Modeling Principles
There are two main classes of wave models:
 Phaseresolving models
 In these models the sea surface is resolved, i.e. the surface is covered with a grid which is fine
compared with the wave length, and the gridded values of the vertical displacement
$\zeta (x,y,t)$
are computed
 Phaseaveraged models
 In these models the statistics of the sea surface is computed,
i.e. on points of a grid the action or energy spectra are computed.
Phaseresolving Models
Phaseresolving models can be used only for regions of limited size
because the computational grid has to be fine enough to resolve all relevant wave lengths.
The actual limitation depends on the type of model used.
There are timedependent models in this class, and stationary models
in which the wave motion is purely periodical.
The most widely used timedependent models are based on the Bousinesq equation.
This equation is the result of an integration over depth of the original 3dimensional
wave equation.
The integration over depth limits the Bousinesq equation to relatively shallow water,
i.e. the depth must not be large compared with the wave length.
Recent research has relaxed this limit to a certain extent.
The limit does not apply for the 3dimensional model SWASH developed recently by Stelling
and Zijlema (see the SWASH site and the paper
"SWASH: An operational public domain code for simulating wave fields and rapidly
varied flows in coastal waters" by Marcel Zijlema, Guus Stelling and Pieter Smit,
Coastal Engineering 58 (2011) 992–1012).
Because this model resolves also the vertical, it requires more computer time than
the Bousinesq equation, but due to a sophisticated treatment of the vertical the difference
is not prohibitive any more.
Stationary models assume a harmonic wave motion, i.e.
$\zeta (x,y,t)\; =\; Re[\; {\rm Z}(x,y)exp(i\omega t)]$,
where ${\rm Z}(x,y)$ is a complex variable.
The absolute value of this variable is the
amplitude of the wave, and the argument is related to the phase.
The partial differential equation governing Z was derived by Berkhoff (1972).
This socalled mildslope equation allows waves in all directions.
The solution method requires the solution of a large system of linear equations.
The parabolic approximation of the mildslopeequation allows waves
in a limited set of directions.
The computation progresses from a seaward boundary on which an incident wave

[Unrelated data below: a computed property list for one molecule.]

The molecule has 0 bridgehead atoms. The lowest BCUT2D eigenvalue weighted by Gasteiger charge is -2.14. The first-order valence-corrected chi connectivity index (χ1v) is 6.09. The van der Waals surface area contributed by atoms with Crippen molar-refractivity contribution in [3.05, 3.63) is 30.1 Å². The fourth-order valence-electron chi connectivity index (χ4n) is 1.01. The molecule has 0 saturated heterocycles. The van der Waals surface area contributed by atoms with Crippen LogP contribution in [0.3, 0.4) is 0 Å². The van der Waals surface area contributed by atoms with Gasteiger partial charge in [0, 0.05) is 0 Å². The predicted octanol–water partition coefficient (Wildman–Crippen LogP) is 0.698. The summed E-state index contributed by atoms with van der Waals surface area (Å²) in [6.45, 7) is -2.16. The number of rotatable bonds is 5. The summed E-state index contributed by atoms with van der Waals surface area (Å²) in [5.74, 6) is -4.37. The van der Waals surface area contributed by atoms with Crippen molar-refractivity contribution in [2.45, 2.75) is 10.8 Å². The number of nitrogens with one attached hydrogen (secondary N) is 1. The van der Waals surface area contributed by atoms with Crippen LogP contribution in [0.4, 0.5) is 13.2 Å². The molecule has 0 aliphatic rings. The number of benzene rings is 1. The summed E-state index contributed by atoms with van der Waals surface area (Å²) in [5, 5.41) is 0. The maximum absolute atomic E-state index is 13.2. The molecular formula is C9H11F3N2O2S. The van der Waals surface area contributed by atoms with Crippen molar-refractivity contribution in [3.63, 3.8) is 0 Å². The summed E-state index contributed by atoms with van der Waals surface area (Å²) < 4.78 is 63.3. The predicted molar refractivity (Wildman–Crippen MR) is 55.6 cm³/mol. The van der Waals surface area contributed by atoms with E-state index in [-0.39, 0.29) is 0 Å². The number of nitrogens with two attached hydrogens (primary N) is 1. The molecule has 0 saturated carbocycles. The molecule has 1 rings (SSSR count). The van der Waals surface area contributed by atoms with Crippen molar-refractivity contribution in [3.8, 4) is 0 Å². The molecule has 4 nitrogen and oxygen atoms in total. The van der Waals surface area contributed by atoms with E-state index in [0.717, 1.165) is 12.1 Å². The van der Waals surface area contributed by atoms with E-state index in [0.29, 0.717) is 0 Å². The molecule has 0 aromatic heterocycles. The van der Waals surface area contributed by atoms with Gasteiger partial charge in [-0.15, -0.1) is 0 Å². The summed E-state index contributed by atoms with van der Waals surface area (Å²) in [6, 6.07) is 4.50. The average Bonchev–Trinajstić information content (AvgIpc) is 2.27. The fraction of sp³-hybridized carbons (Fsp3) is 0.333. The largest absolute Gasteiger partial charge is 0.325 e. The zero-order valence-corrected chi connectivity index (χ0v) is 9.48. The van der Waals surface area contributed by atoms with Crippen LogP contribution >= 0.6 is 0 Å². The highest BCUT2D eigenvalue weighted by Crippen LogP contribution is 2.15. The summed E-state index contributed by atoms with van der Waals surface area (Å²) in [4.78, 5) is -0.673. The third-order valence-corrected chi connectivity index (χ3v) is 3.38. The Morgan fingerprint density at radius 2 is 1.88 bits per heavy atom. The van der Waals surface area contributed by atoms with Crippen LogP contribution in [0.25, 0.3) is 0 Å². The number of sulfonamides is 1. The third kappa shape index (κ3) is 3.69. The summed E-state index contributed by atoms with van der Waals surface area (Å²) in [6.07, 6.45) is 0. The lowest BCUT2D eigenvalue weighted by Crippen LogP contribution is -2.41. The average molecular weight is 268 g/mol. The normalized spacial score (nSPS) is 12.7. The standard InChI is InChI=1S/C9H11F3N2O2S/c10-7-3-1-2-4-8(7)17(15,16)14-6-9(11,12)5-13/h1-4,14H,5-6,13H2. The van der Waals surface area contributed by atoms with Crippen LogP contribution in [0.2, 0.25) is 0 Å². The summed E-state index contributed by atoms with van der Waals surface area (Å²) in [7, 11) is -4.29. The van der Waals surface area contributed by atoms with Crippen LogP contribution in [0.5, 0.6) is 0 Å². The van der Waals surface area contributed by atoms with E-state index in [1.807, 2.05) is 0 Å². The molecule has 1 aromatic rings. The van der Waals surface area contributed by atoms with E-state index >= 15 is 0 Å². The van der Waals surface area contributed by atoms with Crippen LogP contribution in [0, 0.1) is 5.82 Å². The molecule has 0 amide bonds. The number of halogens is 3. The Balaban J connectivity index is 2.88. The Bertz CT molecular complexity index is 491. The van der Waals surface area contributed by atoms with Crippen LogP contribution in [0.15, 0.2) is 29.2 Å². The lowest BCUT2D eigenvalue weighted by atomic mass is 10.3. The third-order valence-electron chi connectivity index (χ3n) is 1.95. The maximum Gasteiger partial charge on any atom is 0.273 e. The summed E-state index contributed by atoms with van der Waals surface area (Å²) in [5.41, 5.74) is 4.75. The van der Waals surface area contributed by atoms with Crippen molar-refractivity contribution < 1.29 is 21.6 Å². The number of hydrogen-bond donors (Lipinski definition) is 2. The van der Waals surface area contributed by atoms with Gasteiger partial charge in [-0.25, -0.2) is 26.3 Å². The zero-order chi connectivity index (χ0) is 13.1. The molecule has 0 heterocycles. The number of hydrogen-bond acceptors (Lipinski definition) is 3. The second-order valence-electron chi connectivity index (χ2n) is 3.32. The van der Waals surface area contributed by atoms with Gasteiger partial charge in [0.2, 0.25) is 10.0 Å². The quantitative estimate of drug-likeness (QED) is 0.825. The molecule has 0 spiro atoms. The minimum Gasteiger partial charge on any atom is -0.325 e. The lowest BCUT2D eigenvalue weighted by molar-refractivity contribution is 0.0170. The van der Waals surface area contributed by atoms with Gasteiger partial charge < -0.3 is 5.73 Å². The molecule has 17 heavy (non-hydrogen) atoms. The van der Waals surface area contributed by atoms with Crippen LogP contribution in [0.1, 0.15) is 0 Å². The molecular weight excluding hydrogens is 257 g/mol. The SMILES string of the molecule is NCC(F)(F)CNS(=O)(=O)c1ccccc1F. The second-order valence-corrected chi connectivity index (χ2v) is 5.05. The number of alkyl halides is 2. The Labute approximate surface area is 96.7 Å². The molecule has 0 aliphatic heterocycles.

field is defined, towards the shore.
This procedure makes the model suitable for regions of the order of
a few hundred wave lengths,
and it has been applied to regions extending from the coast to 10 or 20 m depth.
The fact that reflected waves cannot be taken into account makes this method unsuitable
for harbours.
Phaseresolving models have originally been developed for regular wave motion. Irregular sea states
can be computed; in the case of the mildslopeequation one has to make computations for
a range of wave frequencies, and add the results taking into account the distribution of
energy over the frequencies.
In the case of the Bousinesq equation and the 3d model the same can be done, or one can
extend the computation over a longer time span, using an irregular incident wave field.
All phaseresolving models mentioned here account for refraction and diffraction,
including the effect of currents. Mild dissipation effects are accounted for as well.
The Bousinesq equation is nonlinear, and it is used (mainly in research environments)
to study nonlinear effects in shallow water.
The mildslopeequation on the other hand is linear.
Phaseaveraged Models
Phaseaveraged models are based on the energy or action balance equation.
Approximate diffraction
An approximation of diffraction for use in spectral models was developed by Herman et al(2002).
In this approximation an additional $c$_{θ}$is\; used\; which\; is\; calculated\; from\; derivatives\; of\; the\; wave\; amplitude.\; The\; most\; simple\; approximation\; uses\; an\; amplitude\; based\; on\; the\; total\; energy\; of\; the\; spectrum.\; A\; second\; approximation\; uses\; a\; different\; wave\; amplitude\; for\; each\; spectral\; frequency,\; i.e.\; based\; on\; integrals\; of\; the\; energy\; density\; over\; direction.\; The\; figure\; shows\; the\; results\; obtained\; by\; SWAN\; with\; and\; without\; diffraction\; for\; an\; experiment\; by\; Yu\; et\; al.\; In\; this\; experiment\; waves\; are\; transmitted\; through\; a\; gap\; in\; a\; breakwater.\; The\; spectrum\; of\; the\; incident\; waves\; is\; a\; single\; peak,\; so\; in\; this\; case\; there\; is\; no\; difference\; betweeen\; the\; two\; approximations.$